(get heroine to draw on the cardboard)  Think of representation as a mark that is always already leaving something out  Context can be infinite, so a mark draws a line.  There's a choice involved in what is marked and what is not marked, and a trace of what is not marked is left in the marking.  This marking represents a 'reality', and what's amazing is that so much is understood in this process of representations and slipping and adding (POINT).  In our representations of reality, a hyperreality is created that is as real as reality.  Representation is elusive and fragmented and image is everything, or is it imagination?

            Now, it should be noted that in these representations we won't find the truth.  Truth is contingent and stranger than fiction.  To look for truth is to open a cabinet of wonders, and a can of worms.  But that doesn't stop us from looking now does it?  But what are we looking for?  Meaning, of course, or the lack thereof.  And I'm sure that you, like myself, turn to the dictionary when in search of meaning.  So, let's go find some meaning (to heroine)  OK, I want you to find a word that you like, any word  (then I read out the word and have audience guess meaning, and read definition to them).  Well then, you can find meaning, maybe just not the meaning you were looking for, but hey, that's life (POINT).

            So, how do we talk about something that's not expressed with words?  My guess is that we talk around it, over, under and beside it, we talk sitting in its lap and we talk in circles.  For instance, here we have... art (drawn on cardboard). To describe this work of art is to create a representation through language; through metaphor, metonym, synecdoche, analogy, and anecdote.  And language is the always already not quite right, well, almost always.  It's to never say what we mean to say because it will always already mean something else (POINT).   With this in mind my heroine, I want you to look at this work of art and, in a sentence, whisper to me what you think it means.  (write it down on a notecard, edit it for fun with them)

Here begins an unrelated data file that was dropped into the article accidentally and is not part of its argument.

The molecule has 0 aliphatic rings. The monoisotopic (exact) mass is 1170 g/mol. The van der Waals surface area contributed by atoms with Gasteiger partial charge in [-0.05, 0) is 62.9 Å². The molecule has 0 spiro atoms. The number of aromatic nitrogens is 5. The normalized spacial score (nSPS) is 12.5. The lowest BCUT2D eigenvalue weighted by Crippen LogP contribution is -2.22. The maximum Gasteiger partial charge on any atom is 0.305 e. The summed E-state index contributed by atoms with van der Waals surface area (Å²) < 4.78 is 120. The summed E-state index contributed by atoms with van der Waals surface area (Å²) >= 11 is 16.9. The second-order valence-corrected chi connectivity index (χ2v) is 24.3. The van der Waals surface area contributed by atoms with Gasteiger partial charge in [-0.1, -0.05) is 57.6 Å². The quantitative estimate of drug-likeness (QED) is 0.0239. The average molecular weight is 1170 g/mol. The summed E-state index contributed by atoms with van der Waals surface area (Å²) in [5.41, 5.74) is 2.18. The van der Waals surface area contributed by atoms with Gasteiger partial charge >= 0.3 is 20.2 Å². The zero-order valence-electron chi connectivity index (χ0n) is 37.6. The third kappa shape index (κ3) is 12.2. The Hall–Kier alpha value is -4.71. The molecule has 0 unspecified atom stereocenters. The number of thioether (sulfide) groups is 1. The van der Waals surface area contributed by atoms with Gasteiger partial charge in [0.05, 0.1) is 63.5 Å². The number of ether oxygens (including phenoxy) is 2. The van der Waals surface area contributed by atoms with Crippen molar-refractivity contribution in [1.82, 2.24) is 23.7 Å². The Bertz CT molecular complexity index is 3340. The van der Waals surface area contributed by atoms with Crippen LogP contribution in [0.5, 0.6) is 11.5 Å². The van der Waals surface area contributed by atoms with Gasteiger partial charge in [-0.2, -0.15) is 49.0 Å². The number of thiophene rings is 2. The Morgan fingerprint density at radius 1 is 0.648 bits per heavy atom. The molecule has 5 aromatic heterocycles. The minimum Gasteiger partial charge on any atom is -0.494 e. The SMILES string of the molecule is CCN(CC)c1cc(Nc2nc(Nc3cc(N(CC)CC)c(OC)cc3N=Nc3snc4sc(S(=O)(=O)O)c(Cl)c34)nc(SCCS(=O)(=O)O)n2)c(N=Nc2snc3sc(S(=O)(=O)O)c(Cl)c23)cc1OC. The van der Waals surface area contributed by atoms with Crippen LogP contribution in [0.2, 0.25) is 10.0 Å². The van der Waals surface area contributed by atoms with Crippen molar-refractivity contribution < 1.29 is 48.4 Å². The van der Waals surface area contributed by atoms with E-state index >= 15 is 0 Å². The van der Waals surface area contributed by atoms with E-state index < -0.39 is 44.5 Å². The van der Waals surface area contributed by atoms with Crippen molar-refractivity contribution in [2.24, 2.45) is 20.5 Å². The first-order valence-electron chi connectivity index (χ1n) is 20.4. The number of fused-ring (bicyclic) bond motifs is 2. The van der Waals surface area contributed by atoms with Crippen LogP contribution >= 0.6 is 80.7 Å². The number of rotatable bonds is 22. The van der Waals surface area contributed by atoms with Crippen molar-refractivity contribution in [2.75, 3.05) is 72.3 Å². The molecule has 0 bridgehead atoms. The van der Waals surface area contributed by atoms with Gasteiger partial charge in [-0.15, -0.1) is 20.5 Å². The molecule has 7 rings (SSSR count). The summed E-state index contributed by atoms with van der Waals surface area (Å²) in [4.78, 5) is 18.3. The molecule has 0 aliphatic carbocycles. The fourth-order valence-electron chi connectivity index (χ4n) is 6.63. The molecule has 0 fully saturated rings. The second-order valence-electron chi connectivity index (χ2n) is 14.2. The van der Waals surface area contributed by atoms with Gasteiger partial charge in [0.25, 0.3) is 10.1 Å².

OK, my peanut gallery, my modern day greek chorus I need your help.  We're going to play the telephone game, a great idea that I'm borrowing, but I'll give it back when I'm done.  Incidentally, the ideas expressed in this performance are not necessarily mine.  If you agree with the ideas, they are mine.  If not, well then, they're someone else's (POINT).  Anyway back to the telephone game, I'm going to start over here and we will work our way through to here.  The point of this game is to listen to what you've been told and whisper it to the next person.  So, here we go (pass the phrase around the group, write down their version of what was said)  Well, well, not too bad.  Our heroine here said this ... and here's what ya'll came up with.  Lots of slipping and adding going on here.

            You see, you're giving something to the story (POINT).  Your interaction in this process has helped fabricate it.  So, tell me a story.  A story of stories about stories.   (read story off cards)  In this story, simon said that life and death hung in the balance with ___ winning for now, and art, art was shown to simply be- heroine's reading of art- yet it's also - gallery's reading- but our heroine gave us the meaning of it all, it's just - dictionary word (POINT). 

            And that's not all.  I want to leave you with some questions to ponder:  Why are you here?  Where are you?  Who are you? How are you?  Why are you watching?  What do you want?  What do you know?  How do you know?  And, who cares? 

            In conclusion; there is no conclusion.  For in the end, there is no end. There is no closure in this process, there's just marks.  So, I leave it to you my friends, thank you for helping, a round of applause for them and all of you.  This may not have displayed what you wanted, but it is only a part of a story, a mark if you will, and if you won't, well there's so much more.  It's up to you to leave a mark.  Thank you.

 

 

           

Props

            -2 large standing frames

                        - duct taped ax

            -white cardboard, framed

                        -black magic marker

                        -easel

            -cards -boos, cheer, oohs and aahs

            -dictionary

            -notecards and pens

            -script

            -2 chairs

 

 

 


 

| drew davidson |